Saturday, June 18, 2016

Karl Polanyi and the future of progressive economics

One economist that as been receiving deserved new attention since the 2008 crash is Karl Polanyi (1886-1964).

Patrick Iber and Mike Konczal write about him in Karl Polanyi for President Dissent 05/23/2016:

...Polanyi also helps explains some of the tensions within the Democratic Party. One of the divides within the Democratic primary between Bernie Sanders and Hillary Clinton has been between a social-democratic and a “progressive” but market-friendly vision of addressing social problems. Take, for example, health care. Sanders proposes a single-payer system in which the government pays and health care directly, and he frames it explicitly in the language of rights: “healthcare is a human right and should be guaranteed to all Americans regardless of wealth or income.”

Clinton, meanwhile, describes affordable health care as a right. Clinton also wants higher education to remain a market commodity, because she says that if the government paid, it would needlessly be giving a free ride to the children of the wealthy and the upper-middle class. Clinton’s reasoning appeals to ideas of market efficiency, while Sanders, in stating that “Education should be a right, not a privilege,” appeals to ideas of community beyond markets.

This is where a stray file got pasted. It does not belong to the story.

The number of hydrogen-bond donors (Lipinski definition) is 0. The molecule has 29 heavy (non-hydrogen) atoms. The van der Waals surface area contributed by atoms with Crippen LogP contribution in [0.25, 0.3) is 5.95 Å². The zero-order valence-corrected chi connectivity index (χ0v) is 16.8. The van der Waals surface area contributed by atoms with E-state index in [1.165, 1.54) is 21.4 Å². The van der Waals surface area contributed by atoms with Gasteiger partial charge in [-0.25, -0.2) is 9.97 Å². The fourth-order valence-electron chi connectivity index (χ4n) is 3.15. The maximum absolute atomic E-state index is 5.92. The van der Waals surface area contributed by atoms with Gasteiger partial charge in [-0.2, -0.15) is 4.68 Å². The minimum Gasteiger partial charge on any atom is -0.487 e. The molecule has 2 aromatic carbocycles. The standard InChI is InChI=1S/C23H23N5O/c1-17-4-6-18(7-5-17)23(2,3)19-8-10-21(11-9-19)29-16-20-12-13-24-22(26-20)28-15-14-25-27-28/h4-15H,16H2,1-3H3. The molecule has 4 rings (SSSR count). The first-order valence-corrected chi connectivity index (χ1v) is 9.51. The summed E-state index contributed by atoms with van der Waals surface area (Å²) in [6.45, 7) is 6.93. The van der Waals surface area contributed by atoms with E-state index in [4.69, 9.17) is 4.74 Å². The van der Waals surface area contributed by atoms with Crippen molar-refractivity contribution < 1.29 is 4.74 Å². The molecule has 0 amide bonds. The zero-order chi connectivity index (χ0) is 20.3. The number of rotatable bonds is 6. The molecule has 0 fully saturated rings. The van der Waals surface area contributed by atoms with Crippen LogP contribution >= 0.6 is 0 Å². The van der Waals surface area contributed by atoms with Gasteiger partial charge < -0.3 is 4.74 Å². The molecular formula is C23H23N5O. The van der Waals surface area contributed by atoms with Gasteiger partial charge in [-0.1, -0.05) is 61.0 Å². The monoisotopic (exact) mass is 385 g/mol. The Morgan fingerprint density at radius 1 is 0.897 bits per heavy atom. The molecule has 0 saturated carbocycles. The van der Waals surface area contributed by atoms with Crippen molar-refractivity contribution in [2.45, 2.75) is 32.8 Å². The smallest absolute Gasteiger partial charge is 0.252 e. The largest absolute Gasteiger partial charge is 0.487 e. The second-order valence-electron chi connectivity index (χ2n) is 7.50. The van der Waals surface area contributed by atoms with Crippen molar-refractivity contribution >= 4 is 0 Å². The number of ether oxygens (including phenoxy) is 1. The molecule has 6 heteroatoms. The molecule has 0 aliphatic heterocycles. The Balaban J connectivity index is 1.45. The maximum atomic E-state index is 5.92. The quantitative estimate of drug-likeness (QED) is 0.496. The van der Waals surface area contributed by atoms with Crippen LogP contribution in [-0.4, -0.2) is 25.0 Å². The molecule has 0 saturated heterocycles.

Sanders here offers a straightforward defense of decommodification — the idea that some things do not belong in the marketplace—that is at odds with the kind of politics that the leadership of the Democratic Party has offered more or less since Carter and the narrow policy “wonk” focus that tends to dominate coverage.
Bob Kuttner also writes about him in Karl Polanyi Explains It All The American Prospect 04/15/2014:

Contrary to libertarian economists from Adam Smith to Hayek, Polanyi argued, there was nothing “natural” about the free market. Primitive economies were built on social obligations. Modern commercial society depended on “deliberate State action” by and for elites. “Laissez-faire” he writes, savoring the oxymoron, “was planned.”

Libertarian economists, who treat the market as universal—disengaged from local cultures and historic time—are fanatics whose ideas end in tragedy. Their prescription means “no less than the running of society as an adjunct to the market. Instead of economy being embedded in social relations, social relations are embedded in the economic system.”

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